Nicholas Girling creates bold, timeless and whimsical pieces with a striking modern edge. I first spotted his creative expression at Snow Pony where I spent an entire catch-up with a long-lost girlfriend talking about nothing but the art adorning each wall.
Formerly a designer for MYER Grace Bros, Nicholas shut up shop on his 20-year design career and now takes the lead from his own creative instincts, rather than the corporate world. The results are authentic and far from austere. The modest artist talks to The Urban List about lamp posts, advertising illustrations and Melbourne's creative heart.
TUL: Where do you get most of your inspiration?
I've had an idea in the last three years that turned out to be a great self motivator. I set myself a challenge to just create whatever comes naturally. The intention was to discover something that revealed my own unadulterated style and for me, that could only be done by continually creating on paper whatever came out of my hands. I didn't over think it. "Don't think - Do!" as they say.
TUL: How would you describe your style?
What I discovered were two distinctive styles: one being quite blocky, abstract and bold, and the other was almost the exact opposite. It was painterly, expressive through the black ink I was painting with. The common thread was an attempt to create art that was expressive through simple lines and shapes and colour and the appearance of texture. I have also been able to combine the two styles and found it had a feel that I love which is reminiscent of the late 1950's advertising illustration, where they used solid shapes and then painted in ink over the top to reveal a simple graphic and illustrative form of art. I just love the expressiveness of some of the creatives back then.
TUL: What materials do you work with?
Sometimes it is coming up with art compositions based on using scissors and cutting up newspaper. Other times it is painting with black ink on paper. I also use the computer to combine ideas and paintings and compose something new based on my physical creations and drawings. As a rule, everything begins on paper by hand.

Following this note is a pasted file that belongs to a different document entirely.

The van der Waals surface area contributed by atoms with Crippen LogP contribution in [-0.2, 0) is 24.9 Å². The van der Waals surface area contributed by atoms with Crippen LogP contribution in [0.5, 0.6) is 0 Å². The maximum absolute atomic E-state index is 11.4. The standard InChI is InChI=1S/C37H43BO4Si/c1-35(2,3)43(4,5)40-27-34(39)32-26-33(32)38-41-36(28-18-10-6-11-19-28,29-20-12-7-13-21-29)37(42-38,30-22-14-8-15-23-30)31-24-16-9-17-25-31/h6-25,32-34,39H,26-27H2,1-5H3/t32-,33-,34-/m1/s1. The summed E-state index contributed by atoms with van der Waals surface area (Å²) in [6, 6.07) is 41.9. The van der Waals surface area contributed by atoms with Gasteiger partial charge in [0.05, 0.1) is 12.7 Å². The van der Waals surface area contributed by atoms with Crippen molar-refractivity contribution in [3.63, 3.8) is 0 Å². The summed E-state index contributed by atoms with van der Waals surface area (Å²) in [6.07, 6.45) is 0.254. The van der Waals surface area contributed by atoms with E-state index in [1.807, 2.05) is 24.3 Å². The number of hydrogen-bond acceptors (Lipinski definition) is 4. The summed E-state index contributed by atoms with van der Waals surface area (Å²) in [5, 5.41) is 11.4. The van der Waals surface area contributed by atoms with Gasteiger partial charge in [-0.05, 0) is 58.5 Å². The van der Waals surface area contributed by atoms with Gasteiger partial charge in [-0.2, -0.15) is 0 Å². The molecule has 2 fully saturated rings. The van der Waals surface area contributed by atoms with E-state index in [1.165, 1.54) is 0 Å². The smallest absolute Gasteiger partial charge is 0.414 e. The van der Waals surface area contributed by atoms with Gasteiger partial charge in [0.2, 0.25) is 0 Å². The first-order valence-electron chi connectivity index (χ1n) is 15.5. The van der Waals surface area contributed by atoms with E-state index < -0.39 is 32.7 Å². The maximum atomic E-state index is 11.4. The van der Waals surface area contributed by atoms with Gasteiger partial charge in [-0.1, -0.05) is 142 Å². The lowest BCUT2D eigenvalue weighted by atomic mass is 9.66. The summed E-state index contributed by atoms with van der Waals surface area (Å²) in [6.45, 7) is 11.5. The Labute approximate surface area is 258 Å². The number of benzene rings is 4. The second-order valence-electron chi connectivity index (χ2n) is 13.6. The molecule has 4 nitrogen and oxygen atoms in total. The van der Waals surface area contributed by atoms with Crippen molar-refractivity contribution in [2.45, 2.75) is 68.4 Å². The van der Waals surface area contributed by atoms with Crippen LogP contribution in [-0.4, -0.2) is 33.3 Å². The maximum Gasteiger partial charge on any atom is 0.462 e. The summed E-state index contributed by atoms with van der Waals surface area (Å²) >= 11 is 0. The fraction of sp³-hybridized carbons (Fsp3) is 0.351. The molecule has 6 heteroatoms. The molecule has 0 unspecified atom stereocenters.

TUL: What parts of Melbourne inspire most?
I like the little details on things. I don't necessarily look at the city as a whole. Look at the side of a lamppost and you will see where an electrician has added numbers and sprayed lines and carved into the wood and nailed something with some codes on it. This is my hometown and I am proud of it. It has a very diverse creative history. Melbourne is more creative now than it has ever been. I can see a very creative and iconic future for Melbourne.
TUL: Where can we see your work?
I love having art up at cafes. I like it when people find art away from galleries. One is at Snow Pony in Balwyn and the other is 1983 Espresso & Panini Bar, near the corner of Stephenson and Cremorne Street in Richmond. I've never actively pursued galleries but perhaps should?
TUL: Where do you work from mainly?
Richmond. I think about it in this context to Australia. If Melbourne is the creative heart of Australia, Richmond is arguably the creative heart of Melbourne.